I’ve always been curious how vibrato in singing is achieved – whether it was something you were born with, or something that could be learnt. Seems like the latter is true, although some people will “pick it up” easier than others.
And the draft of my thesis has been completed. It’s currently with my supervisor awaiting feedback. Final submission date looks to be Friday or next Monday. Meanwhile, I’ll be putting in the study for my one subject this session, which is telecommunications for e-commerce (mysteriously named, for it has nothing really to do with e-commerce – it’s a networking subject). Exam is next Friday.
I have a friend who is a fellow IS honours student. He’s running a survey and needs your input. As I know how difficult it is to generate data for this type of research, I’m plugging his survey. It’s a survey on shopping on the Net, so everyone is eligible to fill it out. It will take no more than 10 minutes of your time and doesn’t require you to rack your brains, so please help him out!
Got some spare time? Have your say about Internet Shopping (whether
you’ve used it or not) and volunteer to participate in a quick Internet
Your participation in this survey will assist in developing new
strategies for increasing the growth in the online retail industry and
allow online companies to understand your concerns, needs and wants as a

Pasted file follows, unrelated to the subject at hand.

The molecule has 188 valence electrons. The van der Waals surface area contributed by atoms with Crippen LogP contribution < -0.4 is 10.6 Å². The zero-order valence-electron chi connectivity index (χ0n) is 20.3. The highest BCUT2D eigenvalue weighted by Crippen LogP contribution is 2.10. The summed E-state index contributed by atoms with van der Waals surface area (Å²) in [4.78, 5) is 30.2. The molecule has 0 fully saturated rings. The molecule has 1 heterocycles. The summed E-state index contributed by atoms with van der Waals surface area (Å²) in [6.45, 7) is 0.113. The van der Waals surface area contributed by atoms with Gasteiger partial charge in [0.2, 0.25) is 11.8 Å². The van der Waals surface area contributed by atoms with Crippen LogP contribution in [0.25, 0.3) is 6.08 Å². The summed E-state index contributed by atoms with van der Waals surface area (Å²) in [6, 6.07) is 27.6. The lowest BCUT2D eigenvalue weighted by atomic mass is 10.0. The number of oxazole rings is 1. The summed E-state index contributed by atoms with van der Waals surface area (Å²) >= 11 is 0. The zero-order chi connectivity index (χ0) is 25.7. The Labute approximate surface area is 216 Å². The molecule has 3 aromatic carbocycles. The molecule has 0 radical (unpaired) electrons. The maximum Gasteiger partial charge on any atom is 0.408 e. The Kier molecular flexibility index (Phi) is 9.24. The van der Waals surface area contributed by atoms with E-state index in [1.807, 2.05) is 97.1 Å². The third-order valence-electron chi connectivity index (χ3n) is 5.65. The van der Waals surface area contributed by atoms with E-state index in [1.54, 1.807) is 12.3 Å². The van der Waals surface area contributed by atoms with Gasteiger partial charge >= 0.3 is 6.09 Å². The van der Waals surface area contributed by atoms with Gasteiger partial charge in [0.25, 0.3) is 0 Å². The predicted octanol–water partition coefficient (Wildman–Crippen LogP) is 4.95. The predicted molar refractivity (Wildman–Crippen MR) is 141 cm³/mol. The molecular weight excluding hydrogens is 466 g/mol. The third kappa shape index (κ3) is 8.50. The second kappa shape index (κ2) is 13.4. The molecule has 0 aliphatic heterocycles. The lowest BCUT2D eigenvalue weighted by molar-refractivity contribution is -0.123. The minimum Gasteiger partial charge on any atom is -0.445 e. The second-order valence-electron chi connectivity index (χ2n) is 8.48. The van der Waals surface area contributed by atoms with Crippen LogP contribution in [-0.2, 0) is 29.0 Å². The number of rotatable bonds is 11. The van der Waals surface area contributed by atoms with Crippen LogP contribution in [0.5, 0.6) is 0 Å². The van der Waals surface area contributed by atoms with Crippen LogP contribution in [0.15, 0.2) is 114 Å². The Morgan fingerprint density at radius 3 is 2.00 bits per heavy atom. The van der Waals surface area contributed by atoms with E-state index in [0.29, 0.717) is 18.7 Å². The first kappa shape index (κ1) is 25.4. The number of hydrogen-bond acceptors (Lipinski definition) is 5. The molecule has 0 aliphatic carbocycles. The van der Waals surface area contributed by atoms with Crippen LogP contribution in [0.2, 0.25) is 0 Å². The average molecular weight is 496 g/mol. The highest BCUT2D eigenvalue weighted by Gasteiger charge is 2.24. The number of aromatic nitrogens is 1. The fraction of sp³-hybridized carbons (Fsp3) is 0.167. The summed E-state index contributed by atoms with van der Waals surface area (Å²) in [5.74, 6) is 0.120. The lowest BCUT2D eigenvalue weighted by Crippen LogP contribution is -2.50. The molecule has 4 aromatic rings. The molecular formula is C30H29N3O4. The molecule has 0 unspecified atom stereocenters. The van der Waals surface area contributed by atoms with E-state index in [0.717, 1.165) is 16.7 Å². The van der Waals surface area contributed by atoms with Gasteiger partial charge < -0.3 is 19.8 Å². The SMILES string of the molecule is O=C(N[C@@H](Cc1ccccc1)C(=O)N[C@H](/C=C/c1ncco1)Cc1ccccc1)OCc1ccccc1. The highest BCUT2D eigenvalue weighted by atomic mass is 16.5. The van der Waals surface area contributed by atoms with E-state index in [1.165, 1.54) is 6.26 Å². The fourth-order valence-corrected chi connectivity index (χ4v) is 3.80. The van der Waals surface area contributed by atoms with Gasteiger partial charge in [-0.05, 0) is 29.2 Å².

37000 words in, without appendices, and just under two weeks to go. I ran six system demonstrations/surveys this week, with eight to run by next Wednesday. I should have the results analysed by the weekend, and hopefully a completed draft ready to undergo a brief one week proofread and revision. The one week process is too brief for my liking, but they brought the submission deadline forward by two weeks a few months ago. A complaint was recently lodged with the faculty dean, and there will be a meeting to inquire into the state of affairs, but it’s unlikely the deadline will change. It seems that the majority of the 20 or so BIT honours students will be graduating late because the deadline is just too near. Nonetheless, I don’t intend on dragging out this thesis for another couple months, so I’m aiming for an on time submission on the 15th. The final exam is on the 22nd, which also marks the end of my four year degree. A bunch of us plan to head out into the city after that exam… and just not come back for a while ;).
NaNoWriMo (maybe that should be InterNaNoWriMo) has started for this month. Graham has his work in progress here. 50k words is just under 1700 words a day, pretty hard to achieve – and produce something reasonably readable – unless you’ve spent a little while planning the book’s general plotline out before launching into the words.